Happy Mother’s Day
A message for mother’s and children for improved relationships and a soulful perspective of self in the very unique relationship of parent and child.
Insights for healthy relationships and improved relationships with parents and with children.
Happy mother’s day to all the nurturers, cheerleaders, band-aid providers, heartfelt listeners, advocates for fairness, and champions of inner greatness.
A parenting insight that did wonders for my relationship with my mother and for my relationship with my two children: in all the ways you are not your mother | your child is not you. I don’t intend that in any particular positive or negative aspect. But most of us are keenly aware of how just how distinct we are from our own parents… and yet curiously unaware that our child/children is just as distinct in self from us and from their other parent as you and I are from our parents.
Similarities? Of course. But we are each our own self, our own being, our own soulful composition, by design.
Knowing this allows us to get to know our children as the unique beings they are, better supporting them in being
their best self (not our sense of
their best self). And it is never too late to do that.
Significant tension can arise when the parent wants the child to be the better/best version of their own self (parent). A parent viewing the child as the improved do-over of themselves.
This was observable with the college admissions scandals. Many of the parents, although financially successful, felt lessened by not having gone to college (Lori Loughlin spoke of this interviews and at her trial). To many outsiders, her life looked like a dream. To herself, she apparently felt quite inadequate for not having gone to college, and didn’t want her two beautiful daughters to have that same regret, that same deficit. But, they aren’t her… One of the daughters admitted she didn’t even want to go to college, having already been creating quite a successful career and living before even being of age for college (impressive, by many conventional standards).
This individuated perspective of self also allows us to better relate to our own parents, as the individual beings they each are. Including a re-set of memories if they are now passed on into death.
Saying to self “I am not my parents. They are them. I am me. My child/children are not me. They are them. I am me.”
So much familial tension and dis~ease can present from distorting overlaps of sense of selves.
Teenage or strong-willed children of every age sometimes have an almost screaming sub-conscious “I am not my father/mother!” which plays out in open or repressed tension and resistance, sometimes more towards the same gender parent. A fighting for self. The more the child senses similarity with that parent, and/or pressure from that parent, often the more tension/fight there is. Again, fight for self.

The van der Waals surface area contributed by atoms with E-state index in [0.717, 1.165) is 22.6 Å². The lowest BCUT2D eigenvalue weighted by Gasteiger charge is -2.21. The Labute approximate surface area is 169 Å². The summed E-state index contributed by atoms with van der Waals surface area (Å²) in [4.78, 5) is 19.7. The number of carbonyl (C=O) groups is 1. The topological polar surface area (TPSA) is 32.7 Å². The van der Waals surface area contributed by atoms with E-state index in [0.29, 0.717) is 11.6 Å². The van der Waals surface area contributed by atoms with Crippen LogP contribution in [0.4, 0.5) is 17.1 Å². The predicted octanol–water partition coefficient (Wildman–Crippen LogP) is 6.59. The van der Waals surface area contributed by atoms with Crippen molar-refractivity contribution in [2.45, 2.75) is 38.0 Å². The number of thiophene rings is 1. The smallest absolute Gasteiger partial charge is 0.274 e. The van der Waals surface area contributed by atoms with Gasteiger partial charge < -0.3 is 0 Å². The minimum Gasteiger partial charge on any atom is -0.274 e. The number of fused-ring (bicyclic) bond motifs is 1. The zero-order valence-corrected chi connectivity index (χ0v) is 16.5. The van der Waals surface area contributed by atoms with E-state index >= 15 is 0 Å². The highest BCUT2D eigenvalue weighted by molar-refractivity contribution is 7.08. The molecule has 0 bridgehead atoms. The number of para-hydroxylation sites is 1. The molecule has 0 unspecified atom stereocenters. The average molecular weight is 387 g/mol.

The fight is over, the tension relieved
once any party acknowledges in calm conversation
that they are distinct selves
with some complimentary bits and likely some uncomplimentary bits.
But each its own self.
Tension reduced, maybe even gone. Fight, gone. Love, acceptance, appreciation for self and for the parent now made easier to flow and be.
“Honey, we are so different, aren’t we? Similar yes, but each our own being.” Said with appreciation of differences, hugs, smiles, maybe giggles, sentiments of love and honor. Note to those with young children: unless you have a strong-willed young child, this conversation may not be necessary nor appreciated until the hormones kick in around age 12 (save it for then in that case).
Then in every encounter each self is free to decide what it is and what it isn’t, individually.
Where there is tension in family, be curious about where one or all might be fighting for space to be self. Take it. Give it. Allowing a loving, liberated, healthy sense of self to flourish. Without need for a fight for self.
I hope this is helpful, from
a) this Mother of an amazing 19 yr old that is very much her own self and an almost 16 yr old that is very much her own self.
And b) this 51 yr old daughter of an incredibly loving, masterful helper, strong woman whom I thought I was needing to internally fight for self with, for far longer than was necessary. I’m a helper, too. And it showed up as me feeling completely unjustifiably critical of my Mom. Until I realized she is herself. And I get to be myself. And we are similar. We are both helper-types, feeling great joy and love in helping others… Which I felt critical of her for, for decades, which is ridiculous! And we are each our own selves. Then I could let me just love her for the incredibly generous, giving, lovable, likable person that she is.
Motherhood is not always the easiest job, at all their ages, but when
can make space for being a loving, caring, likable version of self (by your assessment, even just for your own enjoyment!)
then it is so much easier
to feel quite good
at doing this often very hard, often thankless, job.
Win – win for all
Liking yourself through motherhood, and daughter-hood
For love of self and all.
Offering 21st century enlightenment, psychic intuitive, Jill Renee Feeler helps us better understand and appreciate ourselves, this world and why we are here.